I think that technology will help, sensors will help, more convenient healthcare will help. I believe I warned you, I went to MIT, so I think CRISPR gene therapy tools will be very useful. MRNA will eventually be used not only in vaccines, but in the many genetically-derived diseases. All of these innovations in delivery in what's called digital health telemedicine: wearable sensors, implantable sensors, and technology that can cure and perhaps prevent diseases that are now considered incurable, in toto, they should control the rate of increase of healthcare costs. In my view, they will reduce it and lead to much better quality healthcare.
The cruel fact of the US healthcare system is that despite the incredible wealth of this country and the charity of its people, roughly 30 million people remain uninsured and many millions more are underinsured. I see that these innovations, which change sites from very expensive ones to lower-cost ones, from hard-to-reach ones to convenient ones, vastly improve communications technology, and the ability to know just how sick you are and create a panoply of effective cures. I think they will control costs, and by doing so, they will make healthcare available, finally, to many more people—hopefully all the people in the US and in other countries.
DR. DESAI: We have a lot of early-career health professionals in our audience. I'm curious, what is your advice for folks who may be just starting their career, in terms of how to approach one that is similar to yours in some way—not in the specifics, but in the sense that they can get what they want out of life?
HERZLINGER: I meet many young people who are in clinical care or who are scientists or are involved in artificial intelligence, or other forms of using technology. I think what they're lacking is an understanding of how to make their great thoughts and their great ideas happen. All too often, I meet young people who've worked out something spectacular, which I could have told them has no chance. Not no chance as a technology or whatever it is, it's great, but no chance. It'll never be adopted. I think a very important part of one's education, if you are a scientist, a physician, a clinician, is to try to understand the environment that you're working in, and how your ideas can be broadly disseminated, so you don't end up a frustrated old coot.
Not to be self-serving, but I've spent 35 years teaching this subject. I have written a book about it, called Innovating in Healthcare, which will be published by Wiley next year. But in addition to that, I made a MOOC for Harvard edX, and it's available for free. It is a synthesis of the lessons from five or six case studies of successful and unsuccessful healthcare businesses. Some of them are nonprofits in delivery, in insurance, in medical technology, and biotechnology. I would urge them to watch that with something like it, so that before they fly off and spend years and years on working on something that, despite its being wonderful, is simply infeasible, that they know that it's infeasible. Or if it is feasible, what are the realistic next steps to making it happen? I wish that Osmosis offered a course like this. How can you be a successful innovator? Not a business mogul. You want to be a business mogul? Great. But how can you actuate your ideas so they're just not lying around someplace?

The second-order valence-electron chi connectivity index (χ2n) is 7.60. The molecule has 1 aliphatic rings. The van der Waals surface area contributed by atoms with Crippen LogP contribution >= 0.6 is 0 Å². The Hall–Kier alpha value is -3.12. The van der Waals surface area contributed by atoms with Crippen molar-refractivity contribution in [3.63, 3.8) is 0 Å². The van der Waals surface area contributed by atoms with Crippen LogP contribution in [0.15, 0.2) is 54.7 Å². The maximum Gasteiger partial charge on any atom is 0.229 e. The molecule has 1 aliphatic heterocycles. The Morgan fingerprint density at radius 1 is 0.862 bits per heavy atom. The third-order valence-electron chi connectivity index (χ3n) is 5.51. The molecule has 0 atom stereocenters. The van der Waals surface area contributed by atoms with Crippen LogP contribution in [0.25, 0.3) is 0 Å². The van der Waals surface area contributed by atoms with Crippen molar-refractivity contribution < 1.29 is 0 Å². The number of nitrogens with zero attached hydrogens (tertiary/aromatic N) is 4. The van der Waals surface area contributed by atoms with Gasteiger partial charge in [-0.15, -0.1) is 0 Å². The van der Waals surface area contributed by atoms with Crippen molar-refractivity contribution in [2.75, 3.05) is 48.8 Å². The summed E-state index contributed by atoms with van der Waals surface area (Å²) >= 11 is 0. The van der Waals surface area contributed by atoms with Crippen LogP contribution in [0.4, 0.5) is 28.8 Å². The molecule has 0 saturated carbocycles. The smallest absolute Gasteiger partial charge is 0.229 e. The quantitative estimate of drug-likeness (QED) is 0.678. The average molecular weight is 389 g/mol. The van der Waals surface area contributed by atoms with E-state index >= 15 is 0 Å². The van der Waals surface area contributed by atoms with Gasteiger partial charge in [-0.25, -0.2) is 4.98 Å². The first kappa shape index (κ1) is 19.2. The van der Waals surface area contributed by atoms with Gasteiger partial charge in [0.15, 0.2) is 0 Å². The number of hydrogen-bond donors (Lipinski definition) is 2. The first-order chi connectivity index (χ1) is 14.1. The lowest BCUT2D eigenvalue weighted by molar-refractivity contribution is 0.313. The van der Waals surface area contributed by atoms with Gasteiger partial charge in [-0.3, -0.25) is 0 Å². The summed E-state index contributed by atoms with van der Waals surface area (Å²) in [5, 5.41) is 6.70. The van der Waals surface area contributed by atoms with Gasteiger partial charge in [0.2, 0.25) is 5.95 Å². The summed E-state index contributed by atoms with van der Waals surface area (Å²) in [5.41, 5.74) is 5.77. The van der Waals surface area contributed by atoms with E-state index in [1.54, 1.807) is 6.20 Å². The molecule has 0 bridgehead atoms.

DR. DESAI: Thank you so much, Reggie, for joining us today. That was fantastic. I appreciate your wisdom and your humor. I know our audience gained a lot, so thanks for joining us today.
HERZLINGER: It's been a great pleasure to be here. I can't tell you how much I admire what you've done, but please add a course on innovation to all the rest of the marvelous things you've done.
DR. DESAI: That's a great suggestion. The appetite is out there, we know from students, to learn more about healthcare innovation. Certainly getting that content out there makes a lot of sense. I appreciate you bringing that up.
I'm Rishi Desai. Thanks for checking out today's show. Remember to do your part to flatten the curve, and raise the line. We're all in this together.